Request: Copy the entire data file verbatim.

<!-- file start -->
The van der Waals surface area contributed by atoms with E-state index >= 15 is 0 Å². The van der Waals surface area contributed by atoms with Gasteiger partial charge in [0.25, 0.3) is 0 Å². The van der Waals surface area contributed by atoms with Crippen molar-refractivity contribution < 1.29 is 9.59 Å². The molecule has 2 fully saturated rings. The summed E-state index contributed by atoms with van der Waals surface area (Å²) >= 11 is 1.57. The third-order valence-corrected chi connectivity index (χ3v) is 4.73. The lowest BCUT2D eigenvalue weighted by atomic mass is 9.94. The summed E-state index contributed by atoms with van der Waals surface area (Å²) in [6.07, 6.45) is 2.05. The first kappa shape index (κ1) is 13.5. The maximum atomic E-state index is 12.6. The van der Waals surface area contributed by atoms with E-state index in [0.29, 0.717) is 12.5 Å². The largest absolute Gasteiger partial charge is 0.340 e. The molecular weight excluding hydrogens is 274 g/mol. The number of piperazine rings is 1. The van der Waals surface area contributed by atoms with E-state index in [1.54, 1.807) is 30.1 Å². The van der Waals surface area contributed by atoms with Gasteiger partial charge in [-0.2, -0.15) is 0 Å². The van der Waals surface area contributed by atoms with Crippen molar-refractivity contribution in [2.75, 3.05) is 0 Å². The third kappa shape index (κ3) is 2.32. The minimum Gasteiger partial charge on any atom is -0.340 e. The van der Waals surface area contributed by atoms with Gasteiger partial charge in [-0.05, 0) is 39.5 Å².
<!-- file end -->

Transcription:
The van der Waals surface area contributed by atoms with E-state index >= 15 is 0 Å². The van der Waals surface area contributed by atoms with Gasteiger partial charge in [0.25, 0.3) is 0 Å². The van der Waals surface area contributed by atoms with Crippen molar-refractivity contribution < 1.29 is 9.59 Å². The molecule has 2 fully saturated rings. The summed E-state index contributed by atoms with van der Waals surface area (Å²) >= 11 is 1.57. The third-order valence-corrected chi connectivity index (χ3v) is 4.73. The lowest BCUT2D eigenvalue weighted by atomic mass is 9.94. The summed E-state index contributed by atoms with van der Waals surface area (Å²) in [6.07, 6.45) is 2.05. The first kappa shape index (κ1) is 13.5. The maximum atomic E-state index is 12.6. The van der Waals surface area contributed by atoms with E-state index in [0.29, 0.717) is 12.5 Å². The largest absolute Gasteiger partial charge is 0.340 e. The molecular weight excluding hydrogens is 274 g/mol. The number of piperazine rings is 1. The van der Waals surface area contributed by atoms with E-state index in [1.54, 1.807) is 30.1 Å². The van der Waals surface area contributed by atoms with Gasteiger partial charge in [-0.2, -0.15) is 0 Å². The van der Waals surface area contributed by atoms with Crippen molar-refractivity contribution in [2.75, 3.05) is 0 Å². The third kappa shape index (κ3) is 2.32. The minimum Gasteiger partial charge on any atom is -0.340 e. The van der Waals surface area contributed by atoms with Gasteiger partial charge in [-0.05, 0) is 39.5 Å².